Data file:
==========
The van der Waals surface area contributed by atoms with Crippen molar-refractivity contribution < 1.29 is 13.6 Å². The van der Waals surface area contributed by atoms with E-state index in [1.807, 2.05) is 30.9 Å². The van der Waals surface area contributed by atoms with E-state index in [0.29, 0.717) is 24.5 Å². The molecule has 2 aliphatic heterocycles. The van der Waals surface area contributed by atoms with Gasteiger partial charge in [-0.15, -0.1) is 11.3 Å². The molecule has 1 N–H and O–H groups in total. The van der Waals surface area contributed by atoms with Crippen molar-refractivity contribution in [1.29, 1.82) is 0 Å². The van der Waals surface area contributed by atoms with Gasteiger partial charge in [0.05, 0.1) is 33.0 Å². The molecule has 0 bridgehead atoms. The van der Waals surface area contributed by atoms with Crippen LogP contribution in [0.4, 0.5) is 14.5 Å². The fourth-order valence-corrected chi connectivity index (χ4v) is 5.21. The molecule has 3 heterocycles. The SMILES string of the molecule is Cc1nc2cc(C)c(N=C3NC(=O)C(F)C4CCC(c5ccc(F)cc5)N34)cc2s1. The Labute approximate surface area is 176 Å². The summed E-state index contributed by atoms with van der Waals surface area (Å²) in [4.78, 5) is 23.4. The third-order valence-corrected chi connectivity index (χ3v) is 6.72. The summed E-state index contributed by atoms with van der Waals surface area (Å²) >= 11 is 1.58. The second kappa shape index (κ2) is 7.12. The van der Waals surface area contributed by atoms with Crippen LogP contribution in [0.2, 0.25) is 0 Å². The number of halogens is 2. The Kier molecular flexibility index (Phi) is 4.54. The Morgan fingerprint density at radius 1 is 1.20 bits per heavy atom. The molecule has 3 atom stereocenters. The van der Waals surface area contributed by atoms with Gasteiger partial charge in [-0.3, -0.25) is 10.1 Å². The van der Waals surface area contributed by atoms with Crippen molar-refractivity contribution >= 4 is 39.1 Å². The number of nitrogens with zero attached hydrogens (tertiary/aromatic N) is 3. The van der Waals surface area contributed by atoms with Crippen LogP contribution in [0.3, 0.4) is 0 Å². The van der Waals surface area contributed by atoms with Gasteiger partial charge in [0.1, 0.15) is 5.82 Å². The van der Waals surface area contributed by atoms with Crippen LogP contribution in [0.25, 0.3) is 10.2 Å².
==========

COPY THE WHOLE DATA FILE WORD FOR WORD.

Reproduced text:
The van der Waals surface area contributed by atoms with Crippen molar-refractivity contribution < 1.29 is 13.6 Å². The van der Waals surface area contributed by atoms with E-state index in [1.807, 2.05) is 30.9 Å². The van der Waals surface area contributed by atoms with E-state index in [0.29, 0.717) is 24.5 Å². The molecule has 2 aliphatic heterocycles. The van der Waals surface area contributed by atoms with Gasteiger partial charge in [-0.15, -0.1) is 11.3 Å². The molecule has 1 N–H and O–H groups in total. The van der Waals surface area contributed by atoms with Crippen molar-refractivity contribution in [1.29, 1.82) is 0 Å². The van der Waals surface area contributed by atoms with Gasteiger partial charge in [0.05, 0.1) is 33.0 Å². The molecule has 0 bridgehead atoms. The van der Waals surface area contributed by atoms with Crippen LogP contribution in [0.4, 0.5) is 14.5 Å². The fourth-order valence-corrected chi connectivity index (χ4v) is 5.21. The molecule has 3 heterocycles. The SMILES string of the molecule is Cc1nc2cc(C)c(N=C3NC(=O)C(F)C4CCC(c5ccc(F)cc5)N34)cc2s1. The Labute approximate surface area is 176 Å². The summed E-state index contributed by atoms with van der Waals surface area (Å²) in [4.78, 5) is 23.4. The third-order valence-corrected chi connectivity index (χ3v) is 6.72. The summed E-state index contributed by atoms with van der Waals surface area (Å²) >= 11 is 1.58. The second kappa shape index (κ2) is 7.12. The van der Waals surface area contributed by atoms with Crippen LogP contribution in [0.2, 0.25) is 0 Å². The number of halogens is 2. The Kier molecular flexibility index (Phi) is 4.54. The Morgan fingerprint density at radius 1 is 1.20 bits per heavy atom. The molecule has 3 atom stereocenters. The van der Waals surface area contributed by atoms with Gasteiger partial charge in [-0.3, -0.25) is 10.1 Å². The van der Waals surface area contributed by atoms with Crippen molar-refractivity contribution >= 4 is 39.1 Å². The number of nitrogens with zero attached hydrogens (tertiary/aromatic N) is 3. The van der Waals surface area contributed by atoms with Crippen LogP contribution in [0.3, 0.4) is 0 Å². The van der Waals surface area contributed by atoms with Gasteiger partial charge in [0.1, 0.15) is 5.82 Å². The van der Waals surface area contributed by atoms with Crippen LogP contribution in [0.25, 0.3) is 10.2 Å².